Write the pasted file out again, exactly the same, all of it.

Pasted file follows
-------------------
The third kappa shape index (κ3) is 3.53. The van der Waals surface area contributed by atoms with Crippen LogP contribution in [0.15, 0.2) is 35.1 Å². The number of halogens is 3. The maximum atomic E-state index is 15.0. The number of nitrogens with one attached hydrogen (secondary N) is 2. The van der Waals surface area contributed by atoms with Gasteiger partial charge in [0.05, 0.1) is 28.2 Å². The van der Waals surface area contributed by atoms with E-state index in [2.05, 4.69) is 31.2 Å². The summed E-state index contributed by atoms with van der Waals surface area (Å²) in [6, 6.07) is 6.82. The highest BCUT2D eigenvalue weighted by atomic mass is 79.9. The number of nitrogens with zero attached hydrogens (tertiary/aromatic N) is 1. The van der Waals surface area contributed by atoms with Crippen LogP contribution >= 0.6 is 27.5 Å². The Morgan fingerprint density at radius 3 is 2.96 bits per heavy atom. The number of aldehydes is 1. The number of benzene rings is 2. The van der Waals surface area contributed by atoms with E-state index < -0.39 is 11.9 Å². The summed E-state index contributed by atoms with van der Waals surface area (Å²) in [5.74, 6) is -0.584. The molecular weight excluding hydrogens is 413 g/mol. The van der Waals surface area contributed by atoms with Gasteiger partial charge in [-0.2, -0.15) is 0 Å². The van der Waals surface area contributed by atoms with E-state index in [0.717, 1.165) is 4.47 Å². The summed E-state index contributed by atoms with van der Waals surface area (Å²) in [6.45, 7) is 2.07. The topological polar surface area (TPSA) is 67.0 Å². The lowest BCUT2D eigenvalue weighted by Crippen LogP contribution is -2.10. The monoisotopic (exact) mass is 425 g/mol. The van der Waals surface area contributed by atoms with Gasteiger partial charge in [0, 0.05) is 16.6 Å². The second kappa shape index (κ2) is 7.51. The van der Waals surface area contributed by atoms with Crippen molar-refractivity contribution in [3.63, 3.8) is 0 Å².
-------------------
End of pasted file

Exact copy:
The third kappa shape index (κ3) is 3.53. The van der Waals surface area contributed by atoms with Crippen LogP contribution in [0.15, 0.2) is 35.1 Å². The number of halogens is 3. The maximum atomic E-state index is 15.0. The number of nitrogens with one attached hydrogen (secondary N) is 2. The van der Waals surface area contributed by atoms with Gasteiger partial charge in [0.05, 0.1) is 28.2 Å². The van der Waals surface area contributed by atoms with E-state index in [2.05, 4.69) is 31.2 Å². The summed E-state index contributed by atoms with van der Waals surface area (Å²) in [6, 6.07) is 6.82. The highest BCUT2D eigenvalue weighted by atomic mass is 79.9. The number of nitrogens with zero attached hydrogens (tertiary/aromatic N) is 1. The van der Waals surface area contributed by atoms with Crippen LogP contribution >= 0.6 is 27.5 Å². The Morgan fingerprint density at radius 3 is 2.96 bits per heavy atom. The number of aldehydes is 1. The number of benzene rings is 2. The van der Waals surface area contributed by atoms with E-state index < -0.39 is 11.9 Å². The summed E-state index contributed by atoms with van der Waals surface area (Å²) in [5.74, 6) is -0.584. The molecular weight excluding hydrogens is 413 g/mol. The van der Waals surface area contributed by atoms with Gasteiger partial charge in [-0.2, -0.15) is 0 Å². The van der Waals surface area contributed by atoms with E-state index in [0.717, 1.165) is 4.47 Å². The summed E-state index contributed by atoms with van der Waals surface area (Å²) in [6.45, 7) is 2.07. The topological polar surface area (TPSA) is 67.0 Å². The lowest BCUT2D eigenvalue weighted by Crippen LogP contribution is -2.10. The monoisotopic (exact) mass is 425 g/mol. The van der Waals surface area contributed by atoms with Gasteiger partial charge in [0, 0.05) is 16.6 Å². The second kappa shape index (κ2) is 7.51. The van der Waals surface area contributed by atoms with Crippen molar-refractivity contribution in [3.63, 3.8) is 0 Å².